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Press Releases

U.S. Department of Labor
Wage and Hour Division
Release Number: 09-122-KAN


Mar. 5, 2009


Jeremy Eggers



U.S. Labor Department cites Hart Management Inc. of Blair, Neb., for child labor violations

Company fined nearly $8,000 following investigation at its Superior, Neb., Pizza Hut

OMAHA, Neb. -- Hart Management Inc., Blair, Neb., doing business as Pizza Hut, has paid $7,865 in civil money penalties for violations of the Fair Labor Standards Act’s (FLSA) child labor provisions disclosed during a recent investigation by the U.S. Department of Labor’s Wage and Hour Division.

Hart Management, which owns 10 Pizza Hut restaurants throughout the Midwest, was cited following an investigation at its Superior, Neb., Pizza Hut that found violations of the Labor Department’s hazardous orders, hazardous occupations regulations and hours-time standards.

“Youth workers gain valuable experience and make great contributions to the labor force, but employers must comply with applicable federal and state child labor laws,” said Percella Maupins, the Wage and Hour Division’s district director in Des Moines, Iowa. “These laws help ensure the safety of our youth workforce while providing a balance between work and school.”

The Wage and Hour Division’s Des Moines District Office conducted the investigation as part of an ongoing effort to increase FLSA compliance in the restaurant industry.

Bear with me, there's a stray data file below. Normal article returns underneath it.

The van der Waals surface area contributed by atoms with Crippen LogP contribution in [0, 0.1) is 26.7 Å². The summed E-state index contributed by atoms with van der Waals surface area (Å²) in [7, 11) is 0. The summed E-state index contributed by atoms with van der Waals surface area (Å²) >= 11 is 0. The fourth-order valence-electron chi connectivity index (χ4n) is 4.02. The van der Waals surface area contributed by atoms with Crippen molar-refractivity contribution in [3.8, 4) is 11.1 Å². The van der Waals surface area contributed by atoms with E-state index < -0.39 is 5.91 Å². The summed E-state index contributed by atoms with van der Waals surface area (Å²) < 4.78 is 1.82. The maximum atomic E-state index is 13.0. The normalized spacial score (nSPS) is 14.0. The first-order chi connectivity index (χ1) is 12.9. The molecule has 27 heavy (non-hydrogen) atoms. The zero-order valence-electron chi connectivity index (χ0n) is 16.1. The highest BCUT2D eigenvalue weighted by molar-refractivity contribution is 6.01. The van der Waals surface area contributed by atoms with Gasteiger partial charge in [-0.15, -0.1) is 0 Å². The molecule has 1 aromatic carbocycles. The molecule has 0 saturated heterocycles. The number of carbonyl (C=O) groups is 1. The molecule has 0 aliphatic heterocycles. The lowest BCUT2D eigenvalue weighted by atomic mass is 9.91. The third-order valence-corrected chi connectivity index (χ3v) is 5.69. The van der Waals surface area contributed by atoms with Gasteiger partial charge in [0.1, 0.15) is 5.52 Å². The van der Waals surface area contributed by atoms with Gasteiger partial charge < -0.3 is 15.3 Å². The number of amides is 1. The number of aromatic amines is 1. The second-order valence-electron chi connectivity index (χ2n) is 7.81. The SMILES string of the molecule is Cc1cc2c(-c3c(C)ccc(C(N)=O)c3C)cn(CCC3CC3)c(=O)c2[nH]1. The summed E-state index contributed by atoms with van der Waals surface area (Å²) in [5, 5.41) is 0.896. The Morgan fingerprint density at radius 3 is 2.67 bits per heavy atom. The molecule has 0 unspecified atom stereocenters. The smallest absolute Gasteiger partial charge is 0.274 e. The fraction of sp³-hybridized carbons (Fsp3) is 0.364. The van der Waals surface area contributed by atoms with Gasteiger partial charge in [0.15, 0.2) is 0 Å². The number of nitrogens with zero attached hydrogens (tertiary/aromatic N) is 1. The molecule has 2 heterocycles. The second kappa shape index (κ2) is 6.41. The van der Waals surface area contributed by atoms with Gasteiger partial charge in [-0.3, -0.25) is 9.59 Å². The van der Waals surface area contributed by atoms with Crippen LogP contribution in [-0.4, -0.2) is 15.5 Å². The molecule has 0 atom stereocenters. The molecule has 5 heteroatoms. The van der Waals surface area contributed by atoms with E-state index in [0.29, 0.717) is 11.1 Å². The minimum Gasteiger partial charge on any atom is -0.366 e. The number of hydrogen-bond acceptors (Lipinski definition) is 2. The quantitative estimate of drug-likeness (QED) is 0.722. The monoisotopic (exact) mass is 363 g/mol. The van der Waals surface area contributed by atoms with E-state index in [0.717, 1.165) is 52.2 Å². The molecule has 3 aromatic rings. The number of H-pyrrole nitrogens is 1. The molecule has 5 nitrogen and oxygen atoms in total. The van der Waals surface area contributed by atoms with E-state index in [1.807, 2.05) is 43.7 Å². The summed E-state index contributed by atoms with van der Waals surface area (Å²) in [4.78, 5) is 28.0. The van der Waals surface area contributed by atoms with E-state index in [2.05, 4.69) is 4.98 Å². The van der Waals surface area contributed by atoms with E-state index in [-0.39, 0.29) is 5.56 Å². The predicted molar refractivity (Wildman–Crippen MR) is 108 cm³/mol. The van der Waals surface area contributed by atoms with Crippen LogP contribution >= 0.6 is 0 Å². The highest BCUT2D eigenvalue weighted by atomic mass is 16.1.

Specifically, the hazardous orders violations relate to three 17-year-old employees who regularly operated a motor vehicle. In addition, five minor employees regularly worked until 8 to 10 p.m. between Labor Day and June 1 in violation of the FLSA’s hours-time standards, and two minors performed baking duties in violation of the Labor Department’s hazardous occupations regulations.

The FLSA’s child labor provisions identify 17 hazardous orders that prohibit specific activities for workers under 18. The law further states that minors may not work more than three hours on school days, eight hours on nonschool days, 18 hours during school weeks or 40 hours during nonschool weeks. Also, 14- and 15-year-olds may work during nonschool hours but no later than 7 p.m. (9 p.m. from June 1 until Labor Day).

For more information on youth employment laws, visit the Labor Department’s Web site at or call the department’s toll-free helpline at 866-4US-WAGE (487-9243).


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